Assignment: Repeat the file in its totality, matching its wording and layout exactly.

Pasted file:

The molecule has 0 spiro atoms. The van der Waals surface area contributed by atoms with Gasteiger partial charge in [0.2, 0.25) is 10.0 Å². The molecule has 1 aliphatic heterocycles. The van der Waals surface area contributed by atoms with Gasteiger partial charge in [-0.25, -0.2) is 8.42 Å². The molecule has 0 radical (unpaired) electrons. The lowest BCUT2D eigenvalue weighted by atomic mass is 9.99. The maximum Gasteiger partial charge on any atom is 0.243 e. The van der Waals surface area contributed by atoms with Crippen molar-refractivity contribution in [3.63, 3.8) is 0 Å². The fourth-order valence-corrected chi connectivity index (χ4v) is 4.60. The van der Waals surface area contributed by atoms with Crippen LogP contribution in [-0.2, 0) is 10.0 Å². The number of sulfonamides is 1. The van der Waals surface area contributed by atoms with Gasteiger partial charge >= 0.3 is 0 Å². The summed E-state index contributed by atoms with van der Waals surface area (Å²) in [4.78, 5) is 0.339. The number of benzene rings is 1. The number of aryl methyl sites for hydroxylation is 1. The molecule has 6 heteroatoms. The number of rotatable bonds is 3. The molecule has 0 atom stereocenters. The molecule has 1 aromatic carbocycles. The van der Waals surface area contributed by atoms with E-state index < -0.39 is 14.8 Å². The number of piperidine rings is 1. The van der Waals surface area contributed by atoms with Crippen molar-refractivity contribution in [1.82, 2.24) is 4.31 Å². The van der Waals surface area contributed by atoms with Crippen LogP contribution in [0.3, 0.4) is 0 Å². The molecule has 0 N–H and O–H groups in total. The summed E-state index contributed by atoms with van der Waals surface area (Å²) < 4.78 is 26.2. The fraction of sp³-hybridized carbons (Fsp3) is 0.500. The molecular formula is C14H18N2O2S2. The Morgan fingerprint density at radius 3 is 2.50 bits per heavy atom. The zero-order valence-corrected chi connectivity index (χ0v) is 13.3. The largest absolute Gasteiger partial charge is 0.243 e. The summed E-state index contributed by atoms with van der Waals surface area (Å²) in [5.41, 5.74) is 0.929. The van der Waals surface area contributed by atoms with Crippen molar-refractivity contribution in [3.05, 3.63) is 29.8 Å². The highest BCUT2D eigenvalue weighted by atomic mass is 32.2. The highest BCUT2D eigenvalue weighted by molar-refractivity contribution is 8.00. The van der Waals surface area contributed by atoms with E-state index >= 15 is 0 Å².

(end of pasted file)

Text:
The molecule has 0 spiro atoms. The van der Waals surface area contributed by atoms with Gasteiger partial charge in [0.2, 0.25) is 10.0 Å². The molecule has 1 aliphatic heterocycles. The van der Waals surface area contributed by atoms with Gasteiger partial charge in [-0.25, -0.2) is 8.42 Å². The molecule has 0 radical (unpaired) electrons. The lowest BCUT2D eigenvalue weighted by atomic mass is 9.99. The maximum Gasteiger partial charge on any atom is 0.243 e. The van der Waals surface area contributed by atoms with Crippen molar-refractivity contribution in [3.63, 3.8) is 0 Å². The fourth-order valence-corrected chi connectivity index (χ4v) is 4.60. The van der Waals surface area contributed by atoms with Crippen LogP contribution in [-0.2, 0) is 10.0 Å². The number of sulfonamides is 1. The van der Waals surface area contributed by atoms with Gasteiger partial charge >= 0.3 is 0 Å². The summed E-state index contributed by atoms with van der Waals surface area (Å²) in [4.78, 5) is 0.339. The number of benzene rings is 1. The number of aryl methyl sites for hydroxylation is 1. The molecule has 6 heteroatoms. The number of rotatable bonds is 3. The molecule has 0 atom stereocenters. The molecule has 1 aromatic carbocycles. The van der Waals surface area contributed by atoms with E-state index < -0.39 is 14.8 Å². The number of piperidine rings is 1. The van der Waals surface area contributed by atoms with Crippen molar-refractivity contribution in [1.82, 2.24) is 4.31 Å². The van der Waals surface area contributed by atoms with Crippen LogP contribution in [0.3, 0.4) is 0 Å². The molecule has 0 N–H and O–H groups in total. The summed E-state index contributed by atoms with van der Waals surface area (Å²) < 4.78 is 26.2. The fraction of sp³-hybridized carbons (Fsp3) is 0.500. The molecular formula is C14H18N2O2S2. The Morgan fingerprint density at radius 3 is 2.50 bits per heavy atom. The zero-order valence-corrected chi connectivity index (χ0v) is 13.3. The largest absolute Gasteiger partial charge is 0.243 e. The summed E-state index contributed by atoms with van der Waals surface area (Å²) in [5.41, 5.74) is 0.929. The van der Waals surface area contributed by atoms with Crippen molar-refractivity contribution in [3.05, 3.63) is 29.8 Å². The highest BCUT2D eigenvalue weighted by atomic mass is 32.2. The highest BCUT2D eigenvalue weighted by molar-refractivity contribution is 8.00. The van der Waals surface area contributed by atoms with E-state index >= 15 is 0 Å².